Next lets put each vertical line along a horizontal line with each clock hour marked, starting at 3 o’clock and going counterclockwise. Even with just a few straight lines we see a wave emerging:


In this figure we placed the vertical lines above and below the horizontal line at their clock positions in the circle as marked on the horizontal line and connected the tips of the arrows with lines and got a rough wave.

If we were to add so many arrows and vertical lines so that the circle is filled with lines and arrows we would get a perfectly smooth wave.

What is this wave?

Each arrow in the circle goes from the center to the circle itself and so all are the same length. Each is a radius of that circle. It also is the hypotenuse (the longest side) of a right triangle.

Here is one triangle isolated to show that they are each indeed a triangle:


This figure Shows one of the triangles defined by the arrow and the line from the tip of the arrow to the horizontal bisecting line.

Now, lets say the arrow/radius/hypotenuse is one unit. It doesn’t matter one unit of what. A unit could be one inch, one mile, one light year, one unit of 6.753 mm, one diameter of an oxygen atom, it doesn’t matter; are all kosher as long as all other measurements that relate to that unit length, say of the other sides of the triangle, are measured in a way that is related to that basic unit (in inches, miles light years, multiples of 6.753 mm, diameters of oxygen atoms).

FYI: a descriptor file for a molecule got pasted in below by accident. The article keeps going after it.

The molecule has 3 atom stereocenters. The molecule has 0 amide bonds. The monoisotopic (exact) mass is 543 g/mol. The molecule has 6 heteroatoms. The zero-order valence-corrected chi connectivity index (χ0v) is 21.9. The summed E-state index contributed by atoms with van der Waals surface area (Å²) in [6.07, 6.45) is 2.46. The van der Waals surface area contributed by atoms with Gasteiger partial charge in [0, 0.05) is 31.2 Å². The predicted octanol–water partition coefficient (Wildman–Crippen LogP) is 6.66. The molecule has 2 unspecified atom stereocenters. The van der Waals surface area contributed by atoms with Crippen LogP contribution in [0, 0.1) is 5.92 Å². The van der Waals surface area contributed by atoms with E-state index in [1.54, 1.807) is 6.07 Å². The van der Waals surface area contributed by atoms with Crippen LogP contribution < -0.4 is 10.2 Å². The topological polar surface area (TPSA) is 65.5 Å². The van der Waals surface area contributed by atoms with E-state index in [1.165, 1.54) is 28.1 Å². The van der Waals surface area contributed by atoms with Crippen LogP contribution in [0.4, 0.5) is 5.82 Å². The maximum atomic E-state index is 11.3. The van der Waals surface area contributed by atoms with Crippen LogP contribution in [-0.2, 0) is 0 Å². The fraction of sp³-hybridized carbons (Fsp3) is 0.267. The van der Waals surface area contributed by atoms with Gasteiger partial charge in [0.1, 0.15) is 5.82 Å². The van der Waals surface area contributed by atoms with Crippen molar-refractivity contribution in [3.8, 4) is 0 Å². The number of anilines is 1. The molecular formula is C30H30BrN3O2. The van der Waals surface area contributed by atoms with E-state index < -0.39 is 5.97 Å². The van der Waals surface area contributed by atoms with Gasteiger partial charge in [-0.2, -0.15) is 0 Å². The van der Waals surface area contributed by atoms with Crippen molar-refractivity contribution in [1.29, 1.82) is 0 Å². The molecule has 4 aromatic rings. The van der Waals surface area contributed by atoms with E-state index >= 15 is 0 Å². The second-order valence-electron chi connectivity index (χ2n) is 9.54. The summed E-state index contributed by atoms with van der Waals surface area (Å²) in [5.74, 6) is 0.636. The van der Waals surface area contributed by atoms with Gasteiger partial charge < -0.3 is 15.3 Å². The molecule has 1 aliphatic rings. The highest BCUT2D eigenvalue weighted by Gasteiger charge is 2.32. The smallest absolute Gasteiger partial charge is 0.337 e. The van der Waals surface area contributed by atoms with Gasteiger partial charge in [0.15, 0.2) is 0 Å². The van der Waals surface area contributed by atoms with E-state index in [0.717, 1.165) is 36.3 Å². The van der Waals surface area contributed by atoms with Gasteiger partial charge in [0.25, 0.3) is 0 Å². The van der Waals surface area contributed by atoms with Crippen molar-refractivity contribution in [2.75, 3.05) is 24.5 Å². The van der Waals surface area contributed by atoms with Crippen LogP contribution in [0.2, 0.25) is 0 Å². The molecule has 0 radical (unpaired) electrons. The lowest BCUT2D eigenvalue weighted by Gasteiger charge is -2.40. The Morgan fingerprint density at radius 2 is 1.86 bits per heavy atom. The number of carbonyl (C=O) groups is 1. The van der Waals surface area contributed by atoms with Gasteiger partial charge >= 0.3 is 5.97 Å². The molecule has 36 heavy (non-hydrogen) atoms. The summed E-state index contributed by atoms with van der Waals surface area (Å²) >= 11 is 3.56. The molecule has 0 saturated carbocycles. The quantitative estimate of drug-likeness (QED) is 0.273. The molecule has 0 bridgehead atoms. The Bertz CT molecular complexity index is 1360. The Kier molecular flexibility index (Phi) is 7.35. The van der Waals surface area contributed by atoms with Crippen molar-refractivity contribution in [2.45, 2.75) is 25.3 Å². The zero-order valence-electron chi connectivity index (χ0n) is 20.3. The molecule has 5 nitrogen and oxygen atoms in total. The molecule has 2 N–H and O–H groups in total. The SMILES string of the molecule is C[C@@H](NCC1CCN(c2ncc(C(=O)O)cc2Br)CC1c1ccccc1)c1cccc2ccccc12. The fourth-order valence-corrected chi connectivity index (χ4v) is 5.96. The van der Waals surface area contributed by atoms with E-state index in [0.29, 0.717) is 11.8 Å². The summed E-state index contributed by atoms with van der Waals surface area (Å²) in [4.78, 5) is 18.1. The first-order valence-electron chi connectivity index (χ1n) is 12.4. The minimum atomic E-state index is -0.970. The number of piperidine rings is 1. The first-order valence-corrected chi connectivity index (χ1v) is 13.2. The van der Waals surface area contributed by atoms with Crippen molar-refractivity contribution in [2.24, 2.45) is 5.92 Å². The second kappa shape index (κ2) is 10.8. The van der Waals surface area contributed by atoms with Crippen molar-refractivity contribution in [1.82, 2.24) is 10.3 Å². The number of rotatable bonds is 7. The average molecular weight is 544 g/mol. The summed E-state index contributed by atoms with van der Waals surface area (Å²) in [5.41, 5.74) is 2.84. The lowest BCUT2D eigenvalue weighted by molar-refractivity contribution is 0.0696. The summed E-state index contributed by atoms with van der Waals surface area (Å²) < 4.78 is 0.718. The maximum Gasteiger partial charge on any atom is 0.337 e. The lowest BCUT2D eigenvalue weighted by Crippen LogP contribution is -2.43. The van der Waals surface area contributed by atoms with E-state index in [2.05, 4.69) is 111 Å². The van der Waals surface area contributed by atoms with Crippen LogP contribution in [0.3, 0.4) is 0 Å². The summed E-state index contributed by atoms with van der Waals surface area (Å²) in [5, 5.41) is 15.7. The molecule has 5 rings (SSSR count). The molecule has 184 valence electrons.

Remember basic trigonometry: the sine of a right triangle is defined as the length of the side opposite an angle (other than the right angle) over (that is, divided by) the hypotenuse. It is a ratio, no units, they cancel, just a relationship that always holds. Since the arrow/hypotenuse/radius here is 1, we defined it as one unit, the far side across from the angle is the length of that side over one, so that side IS the sine for that triangle. Slide4Here we see a right triangle, the thick line is the side across from the marked angle. The diagonal line is the hypotenuse (the arrow in our circle). The thick line is the side across from the angle. To the right of the triangle we have the thick line divided by the diagonal hypotenuse (which is 1) = the thick line. The length of that line is the sine.

So we collected these sides of the triangles, these sines, which were the length of the tip of the arrow above or below the horizontal bisecting line, and we created a sine wave!

Circle, square.  Every square defines two circles, every circle defines two squares, without beginning or end.  Square triangle. Two triangles make a square. Circle triangle. Every circle is made up of the hypotenuse of triangle after triangles, and these define waves (we just looked at one such wave, the sine wave).

So do you think Sengai had any of this in mind? Did he know trigonometry? Did he intuit that these basic forms could describe all form? These objects that have no physical existence but are abstractions, the product of mind, empty of substance?


“Nevertheless this great ocean is neither a circle nor has directions. The wondrous features of this ocean that remain beyond our vision are inexhaustible…. It is just that as far as my vision reaches for the time being, it appears to be a circle.”



photo courtesy of Susan Levinson